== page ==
Sri Lanka fuel prices up ahead of IMF talks
A key fuel retailer in Sri Lanka raised prices by up to 35 percent on Monday as the cash-strapped government was set to open crucial bailout talks with the International Monetary Fund, reports AFP.
Sri Lanka is in the grip of its worst economic crisis since independence from Britain in 1948. It has led to shortages of fuel, food and essential medicines.
Lanka IOC, a fuel retailer which accounts for a third of the local market, said it raised the diesel price by 75 rupees to 327 a litre while petrol was increased by 35 rupees to 367 rupees ($1.20).
The state-run Ceylon Petroleum Corporation, which accounts for two-thirds of the market and imposed fuel rationing last week, did not immediately raise its prices, but most of its pumping stations were without fuel.
Lanka IOC, a local unit of the Indian Oil Corporation, said the sharp depreciation of the local currency forced it to carry out the latest revision, three weeks after a 20 percent hike.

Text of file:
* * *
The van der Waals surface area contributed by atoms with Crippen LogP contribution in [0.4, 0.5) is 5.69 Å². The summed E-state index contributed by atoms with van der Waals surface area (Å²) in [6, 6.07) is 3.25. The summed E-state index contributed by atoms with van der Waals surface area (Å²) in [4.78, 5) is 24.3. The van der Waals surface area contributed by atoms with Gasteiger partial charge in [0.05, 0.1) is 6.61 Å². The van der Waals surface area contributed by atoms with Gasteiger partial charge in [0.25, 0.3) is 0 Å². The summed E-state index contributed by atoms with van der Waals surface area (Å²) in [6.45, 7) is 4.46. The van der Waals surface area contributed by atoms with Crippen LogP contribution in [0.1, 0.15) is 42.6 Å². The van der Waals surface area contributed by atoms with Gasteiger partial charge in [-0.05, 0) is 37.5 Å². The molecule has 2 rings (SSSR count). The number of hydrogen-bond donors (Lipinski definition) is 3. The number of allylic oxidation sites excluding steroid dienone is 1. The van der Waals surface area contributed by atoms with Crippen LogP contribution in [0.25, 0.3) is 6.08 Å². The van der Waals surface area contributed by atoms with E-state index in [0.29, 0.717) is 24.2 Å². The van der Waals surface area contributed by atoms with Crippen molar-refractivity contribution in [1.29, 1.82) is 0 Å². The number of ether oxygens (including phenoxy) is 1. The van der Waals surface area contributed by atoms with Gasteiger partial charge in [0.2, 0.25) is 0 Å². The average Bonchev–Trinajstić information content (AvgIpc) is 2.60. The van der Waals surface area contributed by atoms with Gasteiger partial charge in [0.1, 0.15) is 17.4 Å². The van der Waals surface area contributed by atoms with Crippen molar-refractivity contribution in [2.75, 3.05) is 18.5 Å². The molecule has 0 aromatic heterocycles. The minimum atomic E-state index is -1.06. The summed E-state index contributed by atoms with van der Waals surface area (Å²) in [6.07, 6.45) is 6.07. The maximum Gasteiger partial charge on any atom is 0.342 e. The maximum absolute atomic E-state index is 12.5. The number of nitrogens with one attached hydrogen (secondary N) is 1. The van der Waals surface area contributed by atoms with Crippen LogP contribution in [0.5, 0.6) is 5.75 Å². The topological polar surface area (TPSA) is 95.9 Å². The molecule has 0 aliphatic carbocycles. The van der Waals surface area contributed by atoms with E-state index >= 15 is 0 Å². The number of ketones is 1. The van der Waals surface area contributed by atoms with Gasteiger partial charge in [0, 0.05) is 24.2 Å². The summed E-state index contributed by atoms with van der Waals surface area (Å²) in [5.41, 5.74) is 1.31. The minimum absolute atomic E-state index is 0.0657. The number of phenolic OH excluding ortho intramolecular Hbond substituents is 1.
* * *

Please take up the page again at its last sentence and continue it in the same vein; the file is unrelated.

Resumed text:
Since the start of the year, petrol prices have increased by 90 percent while diesel -- commonly used for public transport -- has gone up by 138 percent.
"The rupee devaluation by more than 60 percent during last one month compelled Lanka IOC to again increase its retail selling prices with effect from today," the company said.
The increase came as Sri Lanka's new finance minister Ali Sabry led a delegation to Washington seeking between $3 billion and $4 billion from the IMF to overcome the balance-of-payments crisis and boost depleted reserves.
The government last week announced a sovereign default on its huge foreign debt and the Colombo Stock Exchange announced trading would be halted for five days from Monday amid fears of a market collapse.
Sri Lanka was in a deep economic crisis when the Covid-19 pandemic hit, reducing foreign-worker remittances and crippling the lucrative tourism sector -- a key source of dollars for the economy.
The government imposed a broad import ban in March 2020 to save foreign currency. It is now facing record inflation.